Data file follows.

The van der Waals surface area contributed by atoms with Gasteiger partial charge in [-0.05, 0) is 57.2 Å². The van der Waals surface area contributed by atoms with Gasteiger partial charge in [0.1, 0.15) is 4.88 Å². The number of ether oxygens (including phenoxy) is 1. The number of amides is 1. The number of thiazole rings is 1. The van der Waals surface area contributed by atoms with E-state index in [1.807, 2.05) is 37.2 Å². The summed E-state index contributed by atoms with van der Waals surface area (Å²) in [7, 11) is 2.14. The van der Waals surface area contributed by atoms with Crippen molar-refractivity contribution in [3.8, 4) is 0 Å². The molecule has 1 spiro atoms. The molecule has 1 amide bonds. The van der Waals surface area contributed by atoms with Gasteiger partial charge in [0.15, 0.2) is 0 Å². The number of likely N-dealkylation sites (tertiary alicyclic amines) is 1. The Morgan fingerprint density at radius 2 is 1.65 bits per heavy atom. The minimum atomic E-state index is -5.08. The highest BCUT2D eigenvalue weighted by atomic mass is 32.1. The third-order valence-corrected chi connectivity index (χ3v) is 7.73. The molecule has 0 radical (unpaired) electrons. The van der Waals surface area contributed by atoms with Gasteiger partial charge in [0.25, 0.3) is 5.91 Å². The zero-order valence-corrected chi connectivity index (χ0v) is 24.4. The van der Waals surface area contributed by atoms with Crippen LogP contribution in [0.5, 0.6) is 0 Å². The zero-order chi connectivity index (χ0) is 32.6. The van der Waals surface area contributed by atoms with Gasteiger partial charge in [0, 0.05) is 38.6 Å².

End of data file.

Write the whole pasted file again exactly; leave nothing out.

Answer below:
The van der Waals surface area contributed by atoms with Gasteiger partial charge in [-0.05, 0) is 57.2 Å². The van der Waals surface area contributed by atoms with Gasteiger partial charge in [0.1, 0.15) is 4.88 Å². The number of ether oxygens (including phenoxy) is 1. The number of amides is 1. The number of thiazole rings is 1. The van der Waals surface area contributed by atoms with E-state index in [1.807, 2.05) is 37.2 Å². The summed E-state index contributed by atoms with van der Waals surface area (Å²) in [7, 11) is 2.14. The van der Waals surface area contributed by atoms with Crippen molar-refractivity contribution in [3.8, 4) is 0 Å². The molecule has 1 spiro atoms. The molecule has 1 amide bonds. The van der Waals surface area contributed by atoms with Gasteiger partial charge in [0.15, 0.2) is 0 Å². The number of likely N-dealkylation sites (tertiary alicyclic amines) is 1. The Morgan fingerprint density at radius 2 is 1.65 bits per heavy atom. The minimum atomic E-state index is -5.08. The highest BCUT2D eigenvalue weighted by atomic mass is 32.1. The third-order valence-corrected chi connectivity index (χ3v) is 7.73. The molecule has 0 radical (unpaired) electrons. The van der Waals surface area contributed by atoms with Gasteiger partial charge in [0.25, 0.3) is 5.91 Å². The zero-order valence-corrected chi connectivity index (χ0v) is 24.4. The van der Waals surface area contributed by atoms with Crippen LogP contribution in [0.5, 0.6) is 0 Å². The zero-order chi connectivity index (χ0) is 32.6. The van der Waals surface area contributed by atoms with Gasteiger partial charge in [0, 0.05) is 38.6 Å².